(3) Plaintiff should be permitted to PROCEED with the following claims against the following defendants in the SAC:

(a) An Eighth Amendment failure to protect claim against Ramirez in Count I;

(b) Eighth Amendment failure to protect claims against Powers, Byrne, Thomas, Vidaurri, Foster, and Kelly in Count I;

(c) A retaliation claim against Thomas in Count I;

(d) Retaliation claims against Powers, Vidaurri, Kelly and Thomas in Count II.

(4) Count III and defendants Mears, Baca, Tristan, Baze, Baker or Del Porto, should be DISMISSED WITH PREJUDICE for failure to state any claim upon which relief may be granted.

(5) The Attorney General's Office should be given 21 days to file a notice advising the court and Plaintiff of: (a) the names of the defendants for whom it accepts service; (b) the names of the defendants for whom it does not accept service. For those defendants for whom it does not accept service, the Attorney General's Office shall file the last known address under seal, but not serve the inmate Plaintiff. If the last known address is a post office box, the Attorney General's Office shall attempt to obtain and provide the last known physical address.

(6) If service cannot be accepted for any of the named defendants, Plaintiff must file a motion identifying the unserved defendant(s), request issuance of a summons, and provide the full name and address for those defendants for whom the Attorney General has not provided a last known address under seal.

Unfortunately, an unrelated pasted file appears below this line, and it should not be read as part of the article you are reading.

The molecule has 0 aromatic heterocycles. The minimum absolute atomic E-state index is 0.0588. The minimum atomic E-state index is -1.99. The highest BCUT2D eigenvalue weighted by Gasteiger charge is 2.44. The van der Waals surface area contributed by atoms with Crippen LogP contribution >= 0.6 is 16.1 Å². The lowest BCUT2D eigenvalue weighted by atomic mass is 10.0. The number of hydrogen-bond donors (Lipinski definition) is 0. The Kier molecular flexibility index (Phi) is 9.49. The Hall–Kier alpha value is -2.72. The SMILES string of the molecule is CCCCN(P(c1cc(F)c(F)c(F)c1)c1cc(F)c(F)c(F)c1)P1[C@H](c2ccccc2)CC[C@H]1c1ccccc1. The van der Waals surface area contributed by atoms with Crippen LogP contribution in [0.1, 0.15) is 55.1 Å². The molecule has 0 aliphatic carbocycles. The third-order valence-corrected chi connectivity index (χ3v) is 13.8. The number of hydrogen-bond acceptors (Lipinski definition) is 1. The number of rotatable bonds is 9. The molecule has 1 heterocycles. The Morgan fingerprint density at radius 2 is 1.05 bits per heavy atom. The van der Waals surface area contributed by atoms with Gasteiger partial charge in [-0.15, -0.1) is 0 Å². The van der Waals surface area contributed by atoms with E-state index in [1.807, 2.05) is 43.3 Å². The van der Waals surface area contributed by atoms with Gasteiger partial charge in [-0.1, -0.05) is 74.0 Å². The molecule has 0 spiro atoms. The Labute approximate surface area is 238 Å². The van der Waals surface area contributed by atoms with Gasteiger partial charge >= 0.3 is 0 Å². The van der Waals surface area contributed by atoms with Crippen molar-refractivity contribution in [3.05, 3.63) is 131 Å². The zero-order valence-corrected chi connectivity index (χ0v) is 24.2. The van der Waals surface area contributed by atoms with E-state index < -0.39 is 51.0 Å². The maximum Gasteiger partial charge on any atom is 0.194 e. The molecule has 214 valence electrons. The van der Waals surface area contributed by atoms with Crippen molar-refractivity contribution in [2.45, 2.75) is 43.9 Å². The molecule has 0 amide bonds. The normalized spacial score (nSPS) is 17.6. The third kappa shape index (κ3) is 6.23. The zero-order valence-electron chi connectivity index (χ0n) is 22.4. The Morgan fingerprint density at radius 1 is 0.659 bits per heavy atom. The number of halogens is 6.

(7) If the Attorney General accepts service for any named defendants, they shall file and serve an answer or other respond within sixty days from the date of any order adopting and accepting this Report and Recommendation.

The parties should be aware of the following:

1. That they may file, pursuant to 28 U.S.C. § 636(b)(1)(C), specific written objections to this Report and Recommendation within fourteen days of being served with a copy of the Report and Recommendation. These objections should be titled "Objections to Magistrate Judge's Report and Recommendation" and should be accompanied by points and authorities for consideration by the district judge.

2. That this Report and Recommendation is not an appealable order and that any notice of appeal pursuant to Rule 4(a)(1) of the Federal Rules of Appellate Procedure should not be filed until entry of judgment by the district court.


Dated: November 12, 2019.


William G. Cobb

United States Magistrate Judge